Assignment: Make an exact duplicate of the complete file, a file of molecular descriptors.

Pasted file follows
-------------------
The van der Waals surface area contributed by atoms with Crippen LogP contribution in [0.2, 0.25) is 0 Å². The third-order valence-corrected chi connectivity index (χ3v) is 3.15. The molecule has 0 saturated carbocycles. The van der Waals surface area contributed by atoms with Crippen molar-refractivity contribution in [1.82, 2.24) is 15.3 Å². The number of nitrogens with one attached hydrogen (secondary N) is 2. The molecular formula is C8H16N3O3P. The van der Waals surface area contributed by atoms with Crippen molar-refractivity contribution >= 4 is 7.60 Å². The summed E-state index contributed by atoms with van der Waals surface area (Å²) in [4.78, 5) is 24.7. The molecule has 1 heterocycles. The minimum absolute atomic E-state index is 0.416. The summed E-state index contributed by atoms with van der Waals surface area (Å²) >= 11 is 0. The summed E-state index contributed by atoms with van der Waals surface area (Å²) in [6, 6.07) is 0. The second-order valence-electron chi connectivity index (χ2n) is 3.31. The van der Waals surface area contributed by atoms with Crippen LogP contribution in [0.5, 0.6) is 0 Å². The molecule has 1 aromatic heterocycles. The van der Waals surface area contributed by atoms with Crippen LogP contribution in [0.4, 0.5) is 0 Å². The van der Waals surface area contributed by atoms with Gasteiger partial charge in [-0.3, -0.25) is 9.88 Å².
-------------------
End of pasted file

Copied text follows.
The van der Waals surface area contributed by atoms with Crippen LogP contribution in [0.2, 0.25) is 0 Å². The third-order valence-corrected chi connectivity index (χ3v) is 3.15. The molecule has 0 saturated carbocycles. The van der Waals surface area contributed by atoms with Crippen molar-refractivity contribution in [1.82, 2.24) is 15.3 Å². The number of nitrogens with one attached hydrogen (secondary N) is 2. The molecular formula is C8H16N3O3P. The van der Waals surface area contributed by atoms with Crippen molar-refractivity contribution >= 4 is 7.60 Å². The summed E-state index contributed by atoms with van der Waals surface area (Å²) in [4.78, 5) is 24.7. The molecule has 1 heterocycles. The minimum absolute atomic E-state index is 0.416. The summed E-state index contributed by atoms with van der Waals surface area (Å²) >= 11 is 0. The summed E-state index contributed by atoms with van der Waals surface area (Å²) in [6, 6.07) is 0. The second-order valence-electron chi connectivity index (χ2n) is 3.31. The van der Waals surface area contributed by atoms with Crippen LogP contribution in [0.5, 0.6) is 0 Å². The molecule has 1 aromatic heterocycles. The van der Waals surface area contributed by atoms with Crippen LogP contribution in [0.4, 0.5) is 0 Å². The van der Waals surface area contributed by atoms with Gasteiger partial charge in [-0.3, -0.25) is 9.88 Å².